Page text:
Today’s Cubs Birthdays (May 15)
~Bill North 1948 (Cubs 1971-1972)
It isn’t that difficult to understand what the Cubs were thinking on November 21, 1972. They were coming off four consecutive seasons where the pitching faltered at the end of the year. Cubs management believed that a better bullpen would save their starters, and in turn, preserve their chances to compete into September. Meanwhile, they had a speedster named Billy North just promoted from their minor league system and nowhere to play him. With Billy Williams entrenched in left field, Jose Cardenal in right, and former #1 draft choice Rick Monday in centerfield, the Cubs thought they could afford to give up their talented young centerfielder Billy North. So they traded another potential superstar speedster. Unlike Lou Brock, who would torment the Cubs for a full decade, Billy North was traded somewhere he couldn’t hurt them: Oakland. The only problem with this scenario, of course, is what they got in return. The Cubs traded one of their rare home-grown position players to the A’s for Bob Locker, a washed up relief pitcher. North became the leadoff hitter for the World Series champs, igniting one of the best lineups in baseball history. Locker was traded a year and a half later for Horacio Pina. Remember him? We don’t either.
Here’s a bonus baseball card that kept us up at night in the 1970s…(1975 Topps Baseball Card)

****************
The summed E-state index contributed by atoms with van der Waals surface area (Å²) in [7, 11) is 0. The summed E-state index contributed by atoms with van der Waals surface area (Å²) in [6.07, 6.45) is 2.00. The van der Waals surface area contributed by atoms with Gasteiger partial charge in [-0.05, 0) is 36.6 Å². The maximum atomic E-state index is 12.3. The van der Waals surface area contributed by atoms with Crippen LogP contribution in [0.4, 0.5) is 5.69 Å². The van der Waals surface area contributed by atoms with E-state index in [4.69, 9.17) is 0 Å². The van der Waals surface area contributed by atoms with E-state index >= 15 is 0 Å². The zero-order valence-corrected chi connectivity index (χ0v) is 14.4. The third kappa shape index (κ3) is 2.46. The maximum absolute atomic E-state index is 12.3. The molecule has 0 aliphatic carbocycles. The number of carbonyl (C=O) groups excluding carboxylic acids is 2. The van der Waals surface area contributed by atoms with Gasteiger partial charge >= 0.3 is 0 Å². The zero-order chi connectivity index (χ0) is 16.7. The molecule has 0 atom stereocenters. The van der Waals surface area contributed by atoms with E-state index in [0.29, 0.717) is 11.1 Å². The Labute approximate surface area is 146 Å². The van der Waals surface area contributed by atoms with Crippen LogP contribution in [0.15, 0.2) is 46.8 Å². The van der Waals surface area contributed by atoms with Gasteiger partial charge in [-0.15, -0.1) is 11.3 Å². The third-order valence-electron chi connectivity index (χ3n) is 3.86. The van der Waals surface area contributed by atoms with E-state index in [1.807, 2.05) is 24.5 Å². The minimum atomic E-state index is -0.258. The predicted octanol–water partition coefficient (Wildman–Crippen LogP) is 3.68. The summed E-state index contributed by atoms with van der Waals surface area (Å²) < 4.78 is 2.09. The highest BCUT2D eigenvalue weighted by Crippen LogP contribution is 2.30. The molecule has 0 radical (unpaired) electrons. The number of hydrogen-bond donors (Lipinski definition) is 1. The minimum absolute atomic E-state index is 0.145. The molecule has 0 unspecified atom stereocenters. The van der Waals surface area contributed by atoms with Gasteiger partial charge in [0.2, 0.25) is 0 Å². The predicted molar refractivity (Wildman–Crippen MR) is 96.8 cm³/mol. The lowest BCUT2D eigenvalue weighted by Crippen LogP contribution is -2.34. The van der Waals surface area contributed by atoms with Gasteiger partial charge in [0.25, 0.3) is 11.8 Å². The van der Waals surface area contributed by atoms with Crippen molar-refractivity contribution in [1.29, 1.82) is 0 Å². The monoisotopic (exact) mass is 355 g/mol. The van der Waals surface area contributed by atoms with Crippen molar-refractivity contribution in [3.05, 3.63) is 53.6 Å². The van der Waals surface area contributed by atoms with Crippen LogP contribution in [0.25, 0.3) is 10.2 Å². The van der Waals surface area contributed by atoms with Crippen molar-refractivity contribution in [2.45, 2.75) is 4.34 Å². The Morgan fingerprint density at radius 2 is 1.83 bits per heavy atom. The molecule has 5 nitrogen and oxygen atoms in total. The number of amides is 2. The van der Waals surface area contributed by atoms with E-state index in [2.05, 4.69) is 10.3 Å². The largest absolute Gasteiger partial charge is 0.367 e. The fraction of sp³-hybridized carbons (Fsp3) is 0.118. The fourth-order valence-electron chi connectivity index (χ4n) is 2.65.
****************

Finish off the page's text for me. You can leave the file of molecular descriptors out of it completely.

~Ben Johnson 1931 (Cubs 1959-1960)
Johnson was basically a career minor-leaguer. He played sixteen years in the minors and only had two small cups of coffee with the Cubs. He pitched well as a 28-year-old rookie in September of ’59, which led to a more extended shot the following season. He pitched out of the bullpen for seventeen games and registered an ERA of nearly 5. His big league career never made it into his 30s.
~Fred Baczewski 1926 (Cubs 1953)
Fred made the Cubs out of spring training in 1953 but was traded to the Reds in June for Bubba Church. Fred was a lefthanded pitcher. Can you guess what his nickname was? That’s right, they called him “Lefty”.
~Ed Baecht 1907 (Cubs 1931-1932)
Baecht was a pitcher who made it up to the Cubs for a brief stint in 1931. That was a year of great turmoil in the Cubs clubhouse. The manager (Rogers Hornsby) and slugger (Hack wilson) were hardly on speakng terms. Baecht kept his head down and pitched fairly well in 22 games. Ed’s problem was his command.
~Steve Yerkes 1888 (Cubs 1916)
Yerkes was a World Series hero immortalized in a poem by writer Grantland Rice, but that was before he came to the Cubs. He was a slick-fielding second baseman and clutch hitter for the Boston Red Sox in the American League, and then played in the Federal League and starred there as well. When Cubs manager Joe Tinker acquired him for the team’s inaugural season at Wrigley, he figured he had something special. But Yerkes didn’t do much for the Cubs and his big league career ended at the age of 28. The rest of his life was a struggle. His son died in childhood. His brother (another former big leaguer) killed himself. Yerkes stayed in baseball in the minor leagues, coaching and managing, finally ending his career as the freshman coach at Yale.
~Fred Goldsmith 1856 (White Stockings 1880-1884)
Goldsmith was a great pitcher for the Cubs (then known as the White Stockings) during their early National League dynasty. He won 20 or more games four years in a row. Many baseball historians credit Fred as the inventor of the curveball. He is the first known person to have given a public demonstration of it (way back in 1870), and when he died, several baseball broadcasters and writers eulogized him as the “father of the curveball”. Unfortunately for Goldsmith’s legacy, another man was inducted into the Baseball Hall of Fame for that very thing–Goldsmith’s old rival Candy Cummings.